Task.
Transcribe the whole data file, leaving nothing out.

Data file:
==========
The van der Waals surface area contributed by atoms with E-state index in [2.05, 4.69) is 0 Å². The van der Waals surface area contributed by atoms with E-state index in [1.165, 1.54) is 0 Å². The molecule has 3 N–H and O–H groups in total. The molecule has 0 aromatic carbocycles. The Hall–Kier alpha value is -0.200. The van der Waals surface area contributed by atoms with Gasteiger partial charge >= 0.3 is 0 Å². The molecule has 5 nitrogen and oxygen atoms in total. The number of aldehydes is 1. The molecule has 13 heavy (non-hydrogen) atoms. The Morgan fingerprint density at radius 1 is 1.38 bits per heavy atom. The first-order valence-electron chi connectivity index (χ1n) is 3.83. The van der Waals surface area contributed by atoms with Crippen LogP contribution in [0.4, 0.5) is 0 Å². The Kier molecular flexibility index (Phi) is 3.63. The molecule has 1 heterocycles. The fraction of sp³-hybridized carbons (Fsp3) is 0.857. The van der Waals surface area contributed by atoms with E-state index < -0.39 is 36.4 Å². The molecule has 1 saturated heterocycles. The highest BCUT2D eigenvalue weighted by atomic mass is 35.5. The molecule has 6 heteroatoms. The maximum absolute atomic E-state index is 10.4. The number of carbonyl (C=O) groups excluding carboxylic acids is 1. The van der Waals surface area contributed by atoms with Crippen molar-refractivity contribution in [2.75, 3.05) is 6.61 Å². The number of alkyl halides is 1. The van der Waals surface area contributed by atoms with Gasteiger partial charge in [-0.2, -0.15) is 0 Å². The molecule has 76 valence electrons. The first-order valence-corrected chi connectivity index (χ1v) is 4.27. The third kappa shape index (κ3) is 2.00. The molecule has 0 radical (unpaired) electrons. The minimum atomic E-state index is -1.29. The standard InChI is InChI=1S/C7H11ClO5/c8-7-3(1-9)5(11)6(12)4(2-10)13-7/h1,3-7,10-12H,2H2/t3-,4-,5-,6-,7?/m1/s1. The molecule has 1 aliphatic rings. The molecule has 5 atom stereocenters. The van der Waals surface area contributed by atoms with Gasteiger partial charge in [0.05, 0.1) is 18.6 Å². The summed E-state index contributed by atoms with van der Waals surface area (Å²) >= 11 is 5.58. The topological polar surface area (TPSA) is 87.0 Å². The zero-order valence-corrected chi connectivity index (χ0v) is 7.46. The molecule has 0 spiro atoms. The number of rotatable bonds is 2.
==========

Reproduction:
The van der Waals surface area contributed by atoms with E-state index in [2.05, 4.69) is 0 Å². The van der Waals surface area contributed by atoms with E-state index in [1.165, 1.54) is 0 Å². The molecule has 3 N–H and O–H groups in total. The molecule has 0 aromatic carbocycles. The Hall–Kier alpha value is -0.200. The van der Waals surface area contributed by atoms with Gasteiger partial charge >= 0.3 is 0 Å². The molecule has 5 nitrogen and oxygen atoms in total. The number of aldehydes is 1. The molecule has 13 heavy (non-hydrogen) atoms. The Morgan fingerprint density at radius 1 is 1.38 bits per heavy atom. The first-order valence-electron chi connectivity index (χ1n) is 3.83. The van der Waals surface area contributed by atoms with Crippen LogP contribution in [0.4, 0.5) is 0 Å². The Kier molecular flexibility index (Phi) is 3.63. The molecule has 1 heterocycles. The fraction of sp³-hybridized carbons (Fsp3) is 0.857. The van der Waals surface area contributed by atoms with E-state index < -0.39 is 36.4 Å². The molecule has 1 saturated heterocycles. The highest BCUT2D eigenvalue weighted by atomic mass is 35.5. The molecule has 6 heteroatoms. The maximum absolute atomic E-state index is 10.4. The number of carbonyl (C=O) groups excluding carboxylic acids is 1. The van der Waals surface area contributed by atoms with Crippen molar-refractivity contribution in [2.75, 3.05) is 6.61 Å². The number of alkyl halides is 1. The van der Waals surface area contributed by atoms with Gasteiger partial charge in [-0.2, -0.15) is 0 Å². The molecule has 76 valence electrons. The first-order valence-corrected chi connectivity index (χ1v) is 4.27. The third kappa shape index (κ3) is 2.00. The molecule has 0 radical (unpaired) electrons. The minimum atomic E-state index is -1.29. The standard InChI is InChI=1S/C7H11ClO5/c8-7-3(1-9)5(11)6(12)4(2-10)13-7/h1,3-7,10-12H,2H2/t3-,4-,5-,6-,7?/m1/s1. The molecule has 1 aliphatic rings. The molecule has 5 atom stereocenters. The van der Waals surface area contributed by atoms with Gasteiger partial charge in [0.05, 0.1) is 18.6 Å². The summed E-state index contributed by atoms with van der Waals surface area (Å²) >= 11 is 5.58. The topological polar surface area (TPSA) is 87.0 Å². The zero-order valence-corrected chi connectivity index (χ0v) is 7.46. The molecule has 0 spiro atoms. The number of rotatable bonds is 2.